Southern California Under Red Flag Warning Amid Brush Fire Danger

by Shelby Scott
southern-california-under-red-flag-warning-amid-brush-fire-danger
(Photo by JOSH EDELSON/AFP via Getty Images)

Residents in Southern California are facing high winds across the region amid severely heightened brush fire danger, resulting in multiple red flag warnings across the state. Today as many Americans head out Black Friday shopping, many Californians are left to contend with potential wildfire outbreaks.

ABC News reports the red flag warnings were issued early Thursday morning for communities across Los Angeles and Ventura Counties. Many of those warnings were still in effect through Friday morning. Per the outlet, the red flag warnings represent “critical fire weather conditions.”

Wind gusts and ongoing dry conditions only helped to amplify dangers posed by wildfires burning throughout the state. On Thursday, gusts were reaching up to 70 miles per hour which, combined with a decades-long megadrought, could very easily spread any brush fires that break out.

Further, parts of CA are continuing to experience summertime temperatures, with Los Angeles and Orange Counties expected to hit 80 degrees between Thursday and Friday.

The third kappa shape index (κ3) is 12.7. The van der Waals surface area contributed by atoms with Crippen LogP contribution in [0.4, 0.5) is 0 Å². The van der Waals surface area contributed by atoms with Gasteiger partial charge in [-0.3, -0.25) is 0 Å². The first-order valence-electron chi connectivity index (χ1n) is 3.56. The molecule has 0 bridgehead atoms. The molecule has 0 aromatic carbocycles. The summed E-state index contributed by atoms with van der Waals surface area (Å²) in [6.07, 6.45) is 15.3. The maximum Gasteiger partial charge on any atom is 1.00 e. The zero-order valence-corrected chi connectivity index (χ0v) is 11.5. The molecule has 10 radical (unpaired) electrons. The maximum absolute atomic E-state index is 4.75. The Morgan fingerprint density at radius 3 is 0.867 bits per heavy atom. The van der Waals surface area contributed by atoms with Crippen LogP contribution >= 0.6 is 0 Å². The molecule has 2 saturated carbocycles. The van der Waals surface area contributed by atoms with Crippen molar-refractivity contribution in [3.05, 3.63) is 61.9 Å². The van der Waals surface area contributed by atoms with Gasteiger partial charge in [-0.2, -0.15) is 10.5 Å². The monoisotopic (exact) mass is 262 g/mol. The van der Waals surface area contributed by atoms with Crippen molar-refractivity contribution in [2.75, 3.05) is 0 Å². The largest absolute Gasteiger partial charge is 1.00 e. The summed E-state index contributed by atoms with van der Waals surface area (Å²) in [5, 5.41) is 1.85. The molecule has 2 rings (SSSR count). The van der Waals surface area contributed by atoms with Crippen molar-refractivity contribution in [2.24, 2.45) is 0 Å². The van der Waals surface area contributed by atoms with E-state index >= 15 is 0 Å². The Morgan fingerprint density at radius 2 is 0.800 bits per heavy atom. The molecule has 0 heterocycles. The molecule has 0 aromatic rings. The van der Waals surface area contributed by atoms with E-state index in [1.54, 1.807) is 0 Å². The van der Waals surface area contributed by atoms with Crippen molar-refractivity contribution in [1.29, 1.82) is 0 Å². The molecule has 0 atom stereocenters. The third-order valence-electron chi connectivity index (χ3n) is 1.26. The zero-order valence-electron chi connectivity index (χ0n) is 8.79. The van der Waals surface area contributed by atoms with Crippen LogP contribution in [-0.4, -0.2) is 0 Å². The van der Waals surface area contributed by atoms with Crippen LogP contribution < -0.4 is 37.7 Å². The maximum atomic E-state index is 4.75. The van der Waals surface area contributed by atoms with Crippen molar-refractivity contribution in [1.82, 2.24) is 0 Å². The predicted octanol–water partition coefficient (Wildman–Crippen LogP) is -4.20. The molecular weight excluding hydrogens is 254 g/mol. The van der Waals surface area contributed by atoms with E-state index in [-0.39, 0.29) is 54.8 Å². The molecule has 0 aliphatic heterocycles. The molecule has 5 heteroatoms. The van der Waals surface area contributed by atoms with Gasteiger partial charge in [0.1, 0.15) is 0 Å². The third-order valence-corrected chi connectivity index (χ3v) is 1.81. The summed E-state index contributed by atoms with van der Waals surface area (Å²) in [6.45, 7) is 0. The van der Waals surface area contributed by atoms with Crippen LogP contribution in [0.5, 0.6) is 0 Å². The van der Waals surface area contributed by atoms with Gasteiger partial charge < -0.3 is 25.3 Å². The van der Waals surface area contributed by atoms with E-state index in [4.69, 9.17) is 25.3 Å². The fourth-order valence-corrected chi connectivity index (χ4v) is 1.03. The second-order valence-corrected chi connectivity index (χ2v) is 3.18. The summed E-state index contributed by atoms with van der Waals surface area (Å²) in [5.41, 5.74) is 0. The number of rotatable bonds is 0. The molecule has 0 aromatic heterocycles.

Other locations at risk of facing brush fire danger include Burbank, Santa Clarita, and Malibu. Red flag warnings went out in mass Thursday as strong winds originated from the east, which means gusts were much drier than those that typically come in off the Pacific Ocean.

Surrounding states are also experiencing high wind warnings including Arizona and western Texas. There, windspeeds could reach up to 50 miles per hour.

Northwest U.S. Experiencing ‘Unusual’ Wildfire Activity

As California contends with dangerous wind gusts and potential brush fire outbreaks, areas farther northwest are experiencing what officials have deemed “unusual” wildfire activity. Firefighters across Oregon and Washington specifically are contending with extremely late-season wildfires.

In general, wildfire season typically runs from April and May through the end of October. However, in the Pacific Northwest, wildfires have endured long beyond the usual October deadline.

Last week, fire crews were left battling two major blazes across OR. These include the 98 Delta Fire in Clatsop County and the Lost Mountain Fire in Tillamook County. The blazes scorched more than 200 acres together at that time. Speaking about the late-season fires, Jason Cox of the OR Department of Forestry said, “This kind of fire activity in November, in northwest Oregon, is pretty unusual.”

There are a number of reasons the season could have run this late in the year. However, experts believe a late rainy season has resulted in an even later wildfire season.

The region’s rainy season typically tapers off in May. However, this year, it lasted well into June. As such, Cox concluded, “It seems like we’ve taken what normally would’ve started in May and ended in September and just shifted that forward a couple of months.”

Outsider.com